ACT for Busy Students: 15 Simple Steps to Tackle the ACT
How to Use This Book
This is the perfect ACT prep book for the overextended high-schooler with a hyperactive lifestyle. ACT for Busy Students Fifth Edition crunches Kaplan’s years of test-prep know-how into a book that’s fast, easy to read, and effective.
Here’s how. Studying for the ACT is pretty straightforward:
• You learn overall test-taking skills and strategies.
• You learn Reading and English skills and strategies.
• You learn Math and Science skills and strategies.
• You learn the optional Writing skills and strategies.
• You apply these skills and strategies on a full-length practice ACT.
ACT for Busy Students Fifth Edition teaches the most important skills and strategies in 15 super organized steps. Each Busy step helps you:
• Know the details of each ACT subject test
• Learn the specific skills that help you with that subject test
• Master Kaplan’s proven strategies for answering ACT questions on that subject test
ACT for Busy Students Fifth Edition covers general ACT information and strategies. Each step covers its subject in detail. At the end of the book is a timed, full-length practice ACT. Take it, score it, and you’re ready for the real deal.
Okay, you’re busy, so let’s start.
You’ve probably heard rumors to the effect that the ACT is a tough exam. Well, the rumors are true. Nevertheless, just because this is a challenging test, does not mean you can’t earn a great score. If you follow the steps in this book, you’ll have done more preparation for the ACT than most other people sitting with you on test day. You’ll learn three things that will enable you to take control of the ACT: the test format, test strategies, and the concepts tested.
The Test Format
The ACT is very predictable. You’d think the test makers would get bored after a while, but they don’t. The same kinds of questions, testing the same skills and concepts, appear every time the ACT is given.
Because the test specifications rarely change, you should know in advance what to expect on every subject test. Just a little familiarity with the directions and common question types can make an enormous difference.
The Test Strategies
The ACT isn’t a normal exam. Normal exams test mostly your memory. But the ACT tests problem-solving skills as well as memory, and it does so in a standardized test format. That makes the test highly vulnerable to test-smart strategies and techniques.
Most students miss a lot of ACT questions for no good reason. They see a tough-looking question, say to themselves, “Uh-oh, I don’t remember how to do that,” and start to gnaw on their No. 2 pencils.
But many ACT questions can be answered without complete knowledge of the material being tested. Often, all you need to do to succeed is to think strategically and creatively.
The Concepts Tested
The ACT is designed to test skills and concepts learned in high school and needed for college. Familiarity with the test, coupled with smart test-taking strategies, will take you only so far. For your best score, you need to sharpen the skills and knowledge that the ACT rewards.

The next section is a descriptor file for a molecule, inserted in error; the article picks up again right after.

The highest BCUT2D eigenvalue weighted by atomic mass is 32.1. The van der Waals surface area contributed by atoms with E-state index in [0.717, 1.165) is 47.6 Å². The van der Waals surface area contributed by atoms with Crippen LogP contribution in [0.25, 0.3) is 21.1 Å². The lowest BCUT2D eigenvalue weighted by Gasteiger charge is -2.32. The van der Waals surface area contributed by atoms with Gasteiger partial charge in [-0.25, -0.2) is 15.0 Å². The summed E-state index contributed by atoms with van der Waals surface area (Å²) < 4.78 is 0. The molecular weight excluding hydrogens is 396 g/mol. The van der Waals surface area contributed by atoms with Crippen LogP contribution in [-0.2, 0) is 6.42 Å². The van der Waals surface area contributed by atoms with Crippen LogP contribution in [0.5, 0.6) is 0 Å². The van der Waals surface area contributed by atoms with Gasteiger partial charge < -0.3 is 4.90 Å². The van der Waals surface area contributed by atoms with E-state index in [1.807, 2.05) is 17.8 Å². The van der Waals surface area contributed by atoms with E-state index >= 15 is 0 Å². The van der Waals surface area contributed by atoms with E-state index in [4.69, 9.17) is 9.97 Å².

The good news is that most ACT content is pretty basic. You’ve probably already learned in high school most of what the ACT expects you to know. But you may need help remembering.
In short, follow these three principles:
•Learn the test format.
•Learn test strategies.
•Learn the concepts tested.
If you do, you’ll find yourself in full command of your ACT test-taking experience.
WHAT IS THE ACT?
Okay, let’s start with the basics. The ACT is a three-hour exam (two hours and 55 minutes, to be precise) taken by high school juniors and seniors for admission to college. It’s a test of problem-solving skills—which means that you can improve your performance by preparing for it.
All students who take the ACT complete four subject tests: English, Math, Reading, and Science. All four subject tests are designed primarily to test skills rather than knowledge, though some knowledge is required—particularly in English, for which knowledge of grammar and writing mechanics is important, and in Math, for which you need to know the basic math concepts taught in a regular high school curriculum.
•Is about three hours long
•Includes a short break (between the second and third subtests)
•Consists of a total of 215 scored questions
•Has four subject tests:
—English (45 minutes, 75 questions)
—Math (60 minutes, 60 questions)
—Reading (35 minutes, 40 questions)
—Science (35 minutes, 40 questions)
•Includes an optional Writing test:
—Writing (40 minutes, 1 essay question)
WHAT IS THE ACT WRITING TEST?
The ACT Writing test is a 40-minute, optional section of the ACT that measures your writing skills. Colleges and universities have the option to make the Writing test a requirement for admission or to use the results to determine course placement. Students who are applying to college can decide whether to take the Writing test based on the requirements of the schools to which they plan to apply. For this optional test, students write an essay in response to a prompt that asks them to take a stand on an issue. The ACT Assessment plus Writing takes approximately three hours and 40 minutes to complete. You must decide when you sign up to take the ACT whether or not you will be taking the Writing portion. The registration fee for the ACT plus Writing is $56.50; the fee for the basic ACT without the Writing test is $39.50. A list of the schools that require or recommend scores from the ACT Writing test are available at: https://actapps.act.org/writPrefRM.
Should You Take the Writing Test?
Find out the requirements of the schools to which you’re applying so you can determine whether to complete the essay on test day.
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|Epub||June 4, 2021|
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